2nd July. Called upon by my Lord Arlington, as from his Majesty, about the new fuei. The occasion why I was mentioned, was from what I said in my Sylva three years before, about a sort of fuel for a need, which obstructed a patent of Lord Carlingford,* who had been seeking for it himself; he was endeavouring to bring me into the project, and proffered me a share. I met my Lord; and, on the 9th, by an order of Council, went to my Lord Mayor, to be assisting. In the mean time they had made an experiment of my receipt of houlliet, which 1 mention in my book to be made at Maestricht, with a mixture of charcoal dust and loam, and which was tried with success at Gresham College

1 "The Parliament giving bat weak supplies for the war, the King, to save charges, is persuaded by the Chancellor, the Lord Treasurer, Southampton, the Duke of Albemarle, andthe other ministers, to lay up the first and second-rate ships, and make only a defensive war in the next campaign. The Duke of York opposed this, but was Over-ruled." Life of King James II., Tol i p. 426.

1 Since done. Evelyn's note.

1 Theobald, second Viscount Taafe, created Earl of Carlingford, June 20,1662.

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(then being the exchange for the meeting of the merchants since the fire) for everybody to see. This done, I went to the Treasury for 12,000/. for the sick and wounded yet on my hand>;.

Next day, we met again about the fuel at Sir J. Armourer's in the Mews.

8th July. My Lord Brereton and others dined at my house, where I showed them proof of my new fuel, which was very glowing, and without smoke or ill smell.

10/A. I went to see Sir Samuel Morland's1 inventions and machines, arithmetical wheels, quench-fires, and new harp.

17th. The Master of the Mint and his lady, Mr. Williamson, Sir Nicholas Armourer,* Sir Edward Bowyer, Sir Anthony Auger, and other friends dined with me.

29th. I went to Gravesend; the Dutch fleet still at anchor before the river, where I saw five of his Majesty's inen-at-war encounter above twenty of the Dutch, in the bottom of the Hope, chasing them with many broadsides given and returned towards the buoy of the Nore, where the body of their fleet lay, which lasted till about midnight. One of their ships was fired, supposed by themselves, she being run on ground. Having seen this bold action, and their braving us so far up the river, I went home the next day,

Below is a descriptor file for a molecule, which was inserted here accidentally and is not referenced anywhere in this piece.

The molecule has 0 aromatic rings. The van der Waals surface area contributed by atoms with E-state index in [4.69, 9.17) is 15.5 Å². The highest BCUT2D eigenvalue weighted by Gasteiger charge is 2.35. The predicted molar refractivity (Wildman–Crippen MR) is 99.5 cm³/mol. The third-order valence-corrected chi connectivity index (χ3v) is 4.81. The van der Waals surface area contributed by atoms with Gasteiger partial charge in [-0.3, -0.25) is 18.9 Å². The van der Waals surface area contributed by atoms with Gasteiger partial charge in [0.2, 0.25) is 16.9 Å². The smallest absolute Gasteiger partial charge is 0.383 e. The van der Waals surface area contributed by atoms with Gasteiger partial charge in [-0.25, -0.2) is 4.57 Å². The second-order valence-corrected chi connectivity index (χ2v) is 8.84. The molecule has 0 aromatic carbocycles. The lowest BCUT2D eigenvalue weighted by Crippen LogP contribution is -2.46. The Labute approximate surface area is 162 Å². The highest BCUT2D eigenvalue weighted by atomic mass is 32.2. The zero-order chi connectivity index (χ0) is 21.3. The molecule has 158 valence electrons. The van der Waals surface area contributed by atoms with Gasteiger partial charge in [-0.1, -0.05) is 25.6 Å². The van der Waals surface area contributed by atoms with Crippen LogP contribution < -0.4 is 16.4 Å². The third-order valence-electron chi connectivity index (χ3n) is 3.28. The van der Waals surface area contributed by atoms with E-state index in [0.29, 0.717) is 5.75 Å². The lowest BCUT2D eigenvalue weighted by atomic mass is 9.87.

1 Aubrey (in his account of Surrey, voL i. p. 12) says: "Under the equestrian Statue of Charles II., in the great Court at Windsor, is an engine for raising ivntcr, contrived by Sir Samuel Morland, alias Morley. He was son of Sir Samuel Morland, of Sulhamsted Bannister, Berks, created Baronet by Charles II., in consideration of services performed during his exile. The son was a great mechanic, and was presented with a gold medal, and made Maguter Mechrnniamm by the King, in 1681. He invented the drum capstands, for weighing heavy anchors: the speaking trumpet, and other useful engines. He died and was buried at HuiiiuiiTsmiih, 1696. There is a monument for the two wives of Sir Samuel Morland in Westminster Abbey. There is a print of the son, by Lombart, after Ix-ly. This Sir Samuel, the son, built a large room in his garden at Vauxhall, which was much admired at that time. On the top was a punchinello, holding a dial." More to a similar effect will he found in Manning and Bray's History of Surrey. He receives frequent mention from Evelyn in his letters as well as this Diary. For further notice of inventions by him, see ^ot/ 70, 120,1G7, 185, and 350.

'Sir Nicholas (a different person from Sir James) Armourer was Equeriy to Charles II. l'epys tells a curious anecdote of his inducing the King to drink the Duke of York's health on his knees. The Queen of Bohemia talks of him familiarly in her letters as Nick Armourer.

not without indignation at our negligence, and the nation's reproach. It is well known who of the Commissioners of the Treasuy gave advice that the charge of setting forth a fleet this year might be spared, Sir W. C. (William Coventry) by name.

1st August. I received the sad news of Abraham Cowley's death, that incomparable poet and virtuous man, my very dear friend, and was greatly deplored.

3rd. Went to Mr. Cowley's funeral, whose corpse lay at Wallingford House, and was thence conveyed to Westminster Abbey in a hearse with six horses and all funeral decency, near a hundred coaches of noblemen and persons of quality following; among these, all the wits of the town, divers bishops and clergymen. He was interred next Geoffry Chaucer, and near Spenser. A goodly monument is since erected to his memory.

Now did his Majesty again dine in the presence, in ancient state, with music and all the court-ceremonies, which had been interrupted since the late war.

8th. Visited Mr. Oldenburg, a close prisoner in the Tower, being suspected of writing intelligence. I had an order from Lord Arlington, Secretary of State, which caused me to be admitted. This gentleman was secretary to our Society, and I am confident will prove an innocent person.1 '15M. Finished my account, amounting to 25,000/.

17th. To the funeral of Mr. Farringdon, a relation of my wife's.

There was now a very gallant horse to be baited to death with dogs; but he fought them all, so as the fiercest of them could not fasten on him, till the men run him through with their swords. This wicked and barbarous sport deserved to have been punished in the cruel contrivers to get money, under pretence that the horse bad killed a man, which was false. I would not be persuaded to be a spectator.

21it. Saw the famous Italian puppet-play, for it was no other.

24th. I was appointed, with the rest of my brother Commissioners, to put in execution an order of Council for frec

1 Henry Oldenburg, Secretary to the Royal Society. He was committed to the Tower, as Pepys inform* us, "for writing news to a virtuoso in France," but was shortly afterwards liberated.